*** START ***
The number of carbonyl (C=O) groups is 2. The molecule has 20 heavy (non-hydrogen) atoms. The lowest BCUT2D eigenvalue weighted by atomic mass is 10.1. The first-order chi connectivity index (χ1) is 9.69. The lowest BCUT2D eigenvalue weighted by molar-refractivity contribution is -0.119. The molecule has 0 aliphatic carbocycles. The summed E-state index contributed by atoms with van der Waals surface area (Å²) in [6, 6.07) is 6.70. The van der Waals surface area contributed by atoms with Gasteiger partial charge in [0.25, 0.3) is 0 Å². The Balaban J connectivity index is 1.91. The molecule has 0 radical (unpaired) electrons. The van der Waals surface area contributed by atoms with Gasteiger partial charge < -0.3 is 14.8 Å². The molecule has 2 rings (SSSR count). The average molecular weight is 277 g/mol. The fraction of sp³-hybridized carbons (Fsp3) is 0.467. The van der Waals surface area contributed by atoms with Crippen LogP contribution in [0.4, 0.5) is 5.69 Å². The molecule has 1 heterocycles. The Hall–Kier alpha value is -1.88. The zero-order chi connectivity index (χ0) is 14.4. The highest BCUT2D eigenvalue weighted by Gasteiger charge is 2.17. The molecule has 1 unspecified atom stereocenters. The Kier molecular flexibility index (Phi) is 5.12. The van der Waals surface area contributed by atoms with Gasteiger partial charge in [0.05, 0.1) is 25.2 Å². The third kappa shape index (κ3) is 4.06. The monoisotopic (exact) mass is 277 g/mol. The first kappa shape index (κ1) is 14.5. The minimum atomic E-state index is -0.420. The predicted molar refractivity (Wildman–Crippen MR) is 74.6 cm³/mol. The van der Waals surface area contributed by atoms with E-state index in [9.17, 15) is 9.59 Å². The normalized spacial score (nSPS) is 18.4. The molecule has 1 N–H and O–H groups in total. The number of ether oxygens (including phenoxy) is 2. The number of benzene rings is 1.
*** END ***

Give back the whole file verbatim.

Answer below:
The number of carbonyl (C=O) groups is 2. The molecule has 20 heavy (non-hydrogen) atoms. The lowest BCUT2D eigenvalue weighted by atomic mass is 10.1. The first-order chi connectivity index (χ1) is 9.69. The lowest BCUT2D eigenvalue weighted by molar-refractivity contribution is -0.119. The molecule has 0 aliphatic carbocycles. The summed E-state index contributed by atoms with van der Waals surface area (Å²) in [6, 6.07) is 6.70. The van der Waals surface area contributed by atoms with Gasteiger partial charge in [0.25, 0.3) is 0 Å². The Balaban J connectivity index is 1.91. The molecule has 0 radical (unpaired) electrons. The van der Waals surface area contributed by atoms with Gasteiger partial charge < -0.3 is 14.8 Å². The molecule has 2 rings (SSSR count). The average molecular weight is 277 g/mol. The fraction of sp³-hybridized carbons (Fsp3) is 0.467. The van der Waals surface area contributed by atoms with Crippen LogP contribution in [0.4, 0.5) is 5.69 Å². The molecule has 1 heterocycles. The Hall–Kier alpha value is -1.88. The zero-order chi connectivity index (χ0) is 14.4. The highest BCUT2D eigenvalue weighted by Gasteiger charge is 2.17. The molecule has 1 unspecified atom stereocenters. The Kier molecular flexibility index (Phi) is 5.12. The van der Waals surface area contributed by atoms with Gasteiger partial charge in [0.05, 0.1) is 25.2 Å². The third kappa shape index (κ3) is 4.06. The monoisotopic (exact) mass is 277 g/mol. The first kappa shape index (κ1) is 14.5. The minimum atomic E-state index is -0.420. The predicted molar refractivity (Wildman–Crippen MR) is 74.6 cm³/mol. The van der Waals surface area contributed by atoms with E-state index in [9.17, 15) is 9.59 Å². The normalized spacial score (nSPS) is 18.4. The molecule has 1 N–H and O–H groups in total. The number of ether oxygens (including phenoxy) is 2. The number of benzene rings is 1.